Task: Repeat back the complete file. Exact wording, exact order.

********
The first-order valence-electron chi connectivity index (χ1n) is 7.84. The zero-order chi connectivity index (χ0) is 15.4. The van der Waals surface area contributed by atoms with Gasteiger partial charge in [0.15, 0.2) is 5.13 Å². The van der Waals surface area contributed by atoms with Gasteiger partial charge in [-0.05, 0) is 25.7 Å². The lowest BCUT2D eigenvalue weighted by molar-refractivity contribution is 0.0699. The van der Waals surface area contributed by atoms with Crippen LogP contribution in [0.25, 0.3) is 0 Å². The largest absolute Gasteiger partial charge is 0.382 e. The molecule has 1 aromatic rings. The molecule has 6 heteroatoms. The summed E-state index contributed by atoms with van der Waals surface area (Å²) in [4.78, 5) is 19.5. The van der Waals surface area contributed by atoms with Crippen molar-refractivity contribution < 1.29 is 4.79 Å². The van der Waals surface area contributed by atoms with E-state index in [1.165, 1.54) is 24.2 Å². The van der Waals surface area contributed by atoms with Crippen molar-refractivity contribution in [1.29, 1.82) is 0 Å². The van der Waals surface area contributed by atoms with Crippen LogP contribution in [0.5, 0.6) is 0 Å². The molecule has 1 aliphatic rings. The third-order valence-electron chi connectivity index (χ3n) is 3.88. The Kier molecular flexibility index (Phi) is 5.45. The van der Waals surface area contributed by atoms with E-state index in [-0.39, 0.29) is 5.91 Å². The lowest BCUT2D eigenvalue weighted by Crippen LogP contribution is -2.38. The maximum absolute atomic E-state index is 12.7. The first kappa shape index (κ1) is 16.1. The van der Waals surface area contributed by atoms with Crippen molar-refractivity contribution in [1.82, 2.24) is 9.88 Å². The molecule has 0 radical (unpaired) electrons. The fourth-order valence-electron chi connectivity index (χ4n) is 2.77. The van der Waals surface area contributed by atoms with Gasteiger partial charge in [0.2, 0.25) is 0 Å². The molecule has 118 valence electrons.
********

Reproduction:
The first-order valence-electron chi connectivity index (χ1n) is 7.84. The zero-order chi connectivity index (χ0) is 15.4. The van der Waals surface area contributed by atoms with Gasteiger partial charge in [0.15, 0.2) is 5.13 Å². The van der Waals surface area contributed by atoms with Gasteiger partial charge in [-0.05, 0) is 25.7 Å². The lowest BCUT2D eigenvalue weighted by molar-refractivity contribution is 0.0699. The van der Waals surface area contributed by atoms with Crippen LogP contribution in [0.25, 0.3) is 0 Å². The largest absolute Gasteiger partial charge is 0.382 e. The molecule has 1 aromatic rings. The molecule has 6 heteroatoms. The summed E-state index contributed by atoms with van der Waals surface area (Å²) in [4.78, 5) is 19.5. The van der Waals surface area contributed by atoms with Crippen molar-refractivity contribution < 1.29 is 4.79 Å². The van der Waals surface area contributed by atoms with E-state index in [1.165, 1.54) is 24.2 Å². The van der Waals surface area contributed by atoms with Crippen molar-refractivity contribution in [1.29, 1.82) is 0 Å². The van der Waals surface area contributed by atoms with Crippen LogP contribution in [0.5, 0.6) is 0 Å². The molecule has 1 aliphatic rings. The third-order valence-electron chi connectivity index (χ3n) is 3.88. The Kier molecular flexibility index (Phi) is 5.45. The van der Waals surface area contributed by atoms with E-state index in [-0.39, 0.29) is 5.91 Å². The lowest BCUT2D eigenvalue weighted by Crippen LogP contribution is -2.38. The maximum absolute atomic E-state index is 12.7. The first kappa shape index (κ1) is 16.1. The van der Waals surface area contributed by atoms with Crippen molar-refractivity contribution in [1.82, 2.24) is 9.88 Å². The molecule has 0 radical (unpaired) electrons. The fourth-order valence-electron chi connectivity index (χ4n) is 2.77. The van der Waals surface area contributed by atoms with Gasteiger partial charge in [0.2, 0.25) is 0 Å². The molecule has 118 valence electrons.